Fedora, kmod-nvidia and akmod-nvidia

If you have Fedora and an nVidia graphics card, chances are you’ll want to use kmod-nvidia as your graphics driver. It is closed-source, but produced by nVidia themselves and has several advantages over the default open-source drivers that are typically bundled with most distributions – for example, 3D hardware acceleration.

If you have already installed kmod-nvidia – read on, and find out why you should upgrade to akmod-nvidia.

So what’s wrong with kmod-nvidia?

The way it works is simple. For each kernel version, there is a corresponding nVidia kernel module. Keeping the two in sync is a pain, so the packagers at RPMFusion have made a metapackage, simply called kmod-nvidia which tracks the right version of the module for your kernel, e.g. kmod-nvidia-2.6.29.5-191. It’s simple – you install just the metapackage and yum automatically installs the right version of the kernel module.

The problem arises when a new kernel is released, but the packagers of kmod-nvidia haven’t yet released the corresponding kernel module. Sometimes they do it in a few hours but often it takes longer – maybe a day or two. For all the time that the corresponding kernel module doesn’t exist, you cannot update your kernel (and if you are using PackageKit to update your system, you cannot easily update anything!)

What’s different about akmod-nvidia?

akmod-nvidia is different. Rather than downloading someone else’s kernel module when it’s available, akmod-nvidia compiles its own version of the module for whatever kernel you have.

So if you update your kernel, next time you boot into the new kernel, akmod will see that no module exists yet on your system for your kernel, and it will compile it automatically. This takes only one or two seconds – I haven’t noticed the delay on my system.

The advantage is that you don’t have to wait for anyone else to do anything when you update your kernel. It’s also extremely useful if you are running some sort of custom kernel, such as PlanetCCRMA‘s realtime audio kernel.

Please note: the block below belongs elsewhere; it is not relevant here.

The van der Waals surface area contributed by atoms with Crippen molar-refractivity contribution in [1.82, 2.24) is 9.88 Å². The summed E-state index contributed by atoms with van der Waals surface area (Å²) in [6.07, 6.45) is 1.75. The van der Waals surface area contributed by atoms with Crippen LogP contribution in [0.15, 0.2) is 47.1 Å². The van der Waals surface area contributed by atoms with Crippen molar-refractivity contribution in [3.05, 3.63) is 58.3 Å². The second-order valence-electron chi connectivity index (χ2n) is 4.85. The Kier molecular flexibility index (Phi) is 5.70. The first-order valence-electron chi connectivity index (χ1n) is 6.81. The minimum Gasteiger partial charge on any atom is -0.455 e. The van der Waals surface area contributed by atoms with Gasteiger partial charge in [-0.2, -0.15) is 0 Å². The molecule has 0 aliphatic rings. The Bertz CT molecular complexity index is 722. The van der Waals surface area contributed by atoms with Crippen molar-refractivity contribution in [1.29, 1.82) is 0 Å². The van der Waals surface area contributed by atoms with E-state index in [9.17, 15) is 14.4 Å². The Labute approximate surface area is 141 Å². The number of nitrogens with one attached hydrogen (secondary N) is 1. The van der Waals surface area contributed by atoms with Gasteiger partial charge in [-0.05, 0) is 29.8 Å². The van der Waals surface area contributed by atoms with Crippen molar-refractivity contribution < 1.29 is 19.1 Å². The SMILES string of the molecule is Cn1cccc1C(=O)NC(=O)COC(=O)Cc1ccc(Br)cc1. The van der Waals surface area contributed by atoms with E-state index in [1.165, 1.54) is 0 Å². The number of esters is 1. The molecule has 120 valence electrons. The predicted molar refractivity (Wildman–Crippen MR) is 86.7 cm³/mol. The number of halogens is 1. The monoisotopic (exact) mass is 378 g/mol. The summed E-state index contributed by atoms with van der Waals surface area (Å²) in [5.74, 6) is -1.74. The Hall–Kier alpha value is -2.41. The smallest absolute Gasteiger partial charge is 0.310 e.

So how do I install akmod-nvidia?

If you haven’t already got the RPMFusion repository set up on your computer, you will need to do this. (The following code snippet is for Fedora. For CentOS, see the RPMFusion Configuration page.

rpm -Uvh
http://download1.rpmfusion.org/free/fedora/rpmfusion-free-release-stable.noarch.rpm
http://download1.rpmfusion.org/nonfree/fedora/rpmfusion-nonfree-release-stable.noarch.rpm

If you already have kmod-nvidia, uninstall it.

yum remove kmod-nvidia

Then you can install akmod-nvidia. It will probably need to pull in a handful of dependencies.

yum install akmod-nvidia

Now if you reboot, akmod will automatically compile your kernel module. You’ll never have to wait for packagers again!

  1. i haven’t been able to get akmod-nvidia working with a custom kernel that i installed myself. are there any special settings i have to enable? i installed the kernel using make headers_install so packages should be able to build against it.

    • I’ve never had any problems with akmod-nvidia. I’ve used it with standard kernels, and with realtime kernels as supplied by PlanetCCRMA. I’ve never used it with a custom compiled kernel.

      I’m not aware of any special settings – at least I haven’t had to use any. But I recommend you read up about it, e.g. here and ask for support on the relevant lists.

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